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Investors bet on Shuaa-GFH merger

Investors bet on Shuaa-GFH merger

Shares in both companies have surged since Sunday


A merger of Dubai’s Shuaa Capital and Bahrain’s GFH Financial would form a diverse conglomerate with a market capitalisation of about $2.5 billion and interests ranging from retail and investment banking to broking and property development.

Shares in both companies have surged since Sunday as some investors bet a string of deals involving Shuaa in recent months were preparations for an eventual merger with GFH, which is listed in both Bahrain and Dubai.

The shares took off after local news provider MEED quoted Shuaa chairman Jassim Alseddiqi as saying his firm was discussing a potential share-swap merger that could be worth billions of dirhams with a larger, regional institution.

He did not name the institution, and officials at Shuaa, GFH and Abu Dhabi Financial Group (ADFG), which last November bought 48.36 per cent of Shuaa, did not respond to requests for comment.

But some fund managers said they saw logic in a merger. Both Shuaa and GFH, an Islamic investment bank, were prominent in the region a decade ago, before they were forced to shrink by the global financial crisis. Both have also said they want to use acquisitions to resume growing rapidly.

“The Company is contemplating to restore Shuaa to its rightful position as a leader in capital markets and investment banking in the region,” Alseddiqi said in a statement on Sunday.

With low oil prices slowing economies in the Gulf, a big merger, rather than organic growth, may be the only way for the firms to grab new investment banking opportunities as cash-strapped governments in the region issue debt and sell assets.

Pressure for Gulf financial firms to consider mergers has been increased by this year’s amalgamation of National Bank of Abu Dhabi and First Gulf Bank, and by talks among three Qatari banks to merge.

“In my opinion all signs lead to one conclusion: Shuaa and GFH are planning a merger, and such was the plan from the get-go when ADFG became the main holder in Shuaa,” said one regional asset manager, declining to be named under briefing rules.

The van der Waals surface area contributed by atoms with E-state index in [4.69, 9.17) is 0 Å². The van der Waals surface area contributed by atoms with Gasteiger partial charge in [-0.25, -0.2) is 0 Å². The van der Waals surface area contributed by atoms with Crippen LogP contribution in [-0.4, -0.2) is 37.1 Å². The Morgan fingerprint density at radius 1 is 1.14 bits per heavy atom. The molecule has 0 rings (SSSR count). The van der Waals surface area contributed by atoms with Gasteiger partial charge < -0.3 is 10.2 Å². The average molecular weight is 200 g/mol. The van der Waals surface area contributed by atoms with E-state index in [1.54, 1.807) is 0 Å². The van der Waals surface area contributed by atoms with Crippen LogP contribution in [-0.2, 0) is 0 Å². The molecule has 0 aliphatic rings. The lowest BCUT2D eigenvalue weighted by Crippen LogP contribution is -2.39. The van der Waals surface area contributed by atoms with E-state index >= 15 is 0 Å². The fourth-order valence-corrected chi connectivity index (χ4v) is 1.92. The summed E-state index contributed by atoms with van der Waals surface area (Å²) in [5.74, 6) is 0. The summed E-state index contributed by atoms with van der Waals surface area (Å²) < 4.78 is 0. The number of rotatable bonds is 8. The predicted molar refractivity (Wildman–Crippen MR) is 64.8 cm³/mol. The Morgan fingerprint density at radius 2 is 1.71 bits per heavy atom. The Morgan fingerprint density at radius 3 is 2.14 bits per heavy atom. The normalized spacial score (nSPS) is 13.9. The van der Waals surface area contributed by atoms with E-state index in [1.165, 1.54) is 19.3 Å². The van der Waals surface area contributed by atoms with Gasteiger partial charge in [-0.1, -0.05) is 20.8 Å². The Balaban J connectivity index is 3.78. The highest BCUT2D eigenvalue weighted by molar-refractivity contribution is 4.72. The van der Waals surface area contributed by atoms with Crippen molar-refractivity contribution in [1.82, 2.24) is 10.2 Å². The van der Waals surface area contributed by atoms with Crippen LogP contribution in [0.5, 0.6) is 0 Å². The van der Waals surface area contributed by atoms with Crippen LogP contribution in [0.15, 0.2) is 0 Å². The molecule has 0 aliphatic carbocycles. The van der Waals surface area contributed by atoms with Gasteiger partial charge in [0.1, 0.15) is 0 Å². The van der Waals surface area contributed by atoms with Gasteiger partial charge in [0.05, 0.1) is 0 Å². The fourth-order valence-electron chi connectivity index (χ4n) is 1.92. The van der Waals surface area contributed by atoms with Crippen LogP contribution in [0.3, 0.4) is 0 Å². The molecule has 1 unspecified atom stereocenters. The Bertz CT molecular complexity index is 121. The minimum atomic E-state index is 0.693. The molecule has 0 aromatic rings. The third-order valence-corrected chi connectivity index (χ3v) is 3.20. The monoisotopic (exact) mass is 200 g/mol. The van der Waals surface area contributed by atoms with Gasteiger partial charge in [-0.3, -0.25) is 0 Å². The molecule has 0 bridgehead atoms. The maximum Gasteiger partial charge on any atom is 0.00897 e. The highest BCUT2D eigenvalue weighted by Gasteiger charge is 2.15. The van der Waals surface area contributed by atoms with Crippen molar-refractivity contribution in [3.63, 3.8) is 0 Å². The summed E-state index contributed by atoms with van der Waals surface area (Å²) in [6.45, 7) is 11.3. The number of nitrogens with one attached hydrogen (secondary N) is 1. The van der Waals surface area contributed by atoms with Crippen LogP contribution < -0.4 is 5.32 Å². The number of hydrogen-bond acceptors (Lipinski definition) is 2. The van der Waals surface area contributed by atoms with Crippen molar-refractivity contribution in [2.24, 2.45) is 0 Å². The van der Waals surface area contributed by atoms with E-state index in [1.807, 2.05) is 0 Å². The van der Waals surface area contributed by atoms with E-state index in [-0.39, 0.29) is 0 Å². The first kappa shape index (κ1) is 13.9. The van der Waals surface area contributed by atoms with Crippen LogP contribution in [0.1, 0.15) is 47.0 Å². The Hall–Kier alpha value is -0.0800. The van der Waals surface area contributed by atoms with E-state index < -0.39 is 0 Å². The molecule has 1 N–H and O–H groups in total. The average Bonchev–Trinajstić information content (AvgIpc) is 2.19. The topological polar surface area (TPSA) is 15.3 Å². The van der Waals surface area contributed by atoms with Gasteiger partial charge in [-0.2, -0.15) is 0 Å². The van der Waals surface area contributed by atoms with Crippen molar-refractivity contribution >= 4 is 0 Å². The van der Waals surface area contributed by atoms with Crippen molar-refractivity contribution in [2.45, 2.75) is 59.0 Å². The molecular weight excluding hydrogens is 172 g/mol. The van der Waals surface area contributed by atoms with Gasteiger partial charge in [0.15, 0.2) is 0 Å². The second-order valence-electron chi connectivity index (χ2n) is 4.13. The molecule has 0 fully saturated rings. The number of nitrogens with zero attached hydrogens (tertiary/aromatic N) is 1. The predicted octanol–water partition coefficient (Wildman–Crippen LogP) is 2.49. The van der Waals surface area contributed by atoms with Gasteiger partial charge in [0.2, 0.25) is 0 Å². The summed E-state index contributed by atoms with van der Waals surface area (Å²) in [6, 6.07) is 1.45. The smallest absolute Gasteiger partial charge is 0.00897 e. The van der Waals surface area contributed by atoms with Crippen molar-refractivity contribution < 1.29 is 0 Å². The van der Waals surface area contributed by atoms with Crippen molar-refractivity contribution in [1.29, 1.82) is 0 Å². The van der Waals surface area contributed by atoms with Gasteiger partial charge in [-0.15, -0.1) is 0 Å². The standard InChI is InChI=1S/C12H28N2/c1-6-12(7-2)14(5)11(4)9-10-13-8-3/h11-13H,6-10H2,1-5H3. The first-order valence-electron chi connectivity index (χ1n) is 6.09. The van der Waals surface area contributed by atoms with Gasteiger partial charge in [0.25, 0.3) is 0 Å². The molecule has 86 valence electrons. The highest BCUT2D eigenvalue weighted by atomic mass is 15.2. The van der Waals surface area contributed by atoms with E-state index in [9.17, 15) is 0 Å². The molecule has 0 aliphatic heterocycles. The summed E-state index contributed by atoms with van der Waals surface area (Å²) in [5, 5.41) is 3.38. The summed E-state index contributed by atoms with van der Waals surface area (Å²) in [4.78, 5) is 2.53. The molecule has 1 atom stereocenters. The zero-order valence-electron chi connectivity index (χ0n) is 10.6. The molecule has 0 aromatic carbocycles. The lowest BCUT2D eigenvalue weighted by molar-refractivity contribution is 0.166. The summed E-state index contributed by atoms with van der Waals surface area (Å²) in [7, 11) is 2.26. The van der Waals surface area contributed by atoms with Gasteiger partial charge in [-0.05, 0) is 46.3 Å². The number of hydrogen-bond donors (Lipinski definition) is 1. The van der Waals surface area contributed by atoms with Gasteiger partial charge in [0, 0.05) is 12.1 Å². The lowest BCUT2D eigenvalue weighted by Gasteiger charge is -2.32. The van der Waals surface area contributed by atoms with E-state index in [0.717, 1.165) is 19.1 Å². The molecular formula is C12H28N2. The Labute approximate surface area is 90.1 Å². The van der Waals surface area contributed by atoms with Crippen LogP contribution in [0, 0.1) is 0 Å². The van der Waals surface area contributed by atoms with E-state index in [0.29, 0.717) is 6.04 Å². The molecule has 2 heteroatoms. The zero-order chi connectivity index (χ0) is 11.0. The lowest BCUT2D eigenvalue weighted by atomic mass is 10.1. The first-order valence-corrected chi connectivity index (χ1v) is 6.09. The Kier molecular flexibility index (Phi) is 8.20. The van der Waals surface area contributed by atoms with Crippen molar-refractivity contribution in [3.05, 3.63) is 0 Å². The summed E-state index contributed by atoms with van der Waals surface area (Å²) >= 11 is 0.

A web of ties between GFH and Shuaa began forming last year. In May, ADFG and GFH said they were jointly setting up an Islamic bank called ADCorp in Abu Dhabi’s new financial free zone with initial capital of $100 million.

After ADFG bought its stake in Shuaa in November, Shuaa bought 14 percent of Bahrain’s Khaleeji Commercial Bank in December for $25m. GFH owns 47 per cent of Khaleeji.

Then on Sunday, Shuaa said it would acquire Integrated Capital and Abu-Dhabi based brokerage Integrated Securities, both controlled by ADFG. Integrated Capital owns 11.74 per cent of GFH, according to Thomson Reuters data. The asset manager estimated its stake was as much as 20 per cent counting indirect holdings through investment funds.

The manager said Shuaa would contribute its investment banking business, capital markets expertise and small business lending portfolio to a merger with GFH, which would provide its real estate business and large client base. GFH’s market capitalisation is about three times Shuaa’s.

Shuaa’s shares climbed 3.2 percent to a seven-year closing high on Monday, bringing its gains to 18.4 per cent since Sunday. GFH’s Dubai-listed shares surged 7 per cent.

Some investors bet on Monday that other companies could benefit from ties to a GFH-Shuaa merger. Abu Dhabi-listed Eshraq Properties, a small developer, rose 3.5 per cent; Integrated Capital owns 9.47 per cent of Eshraq.


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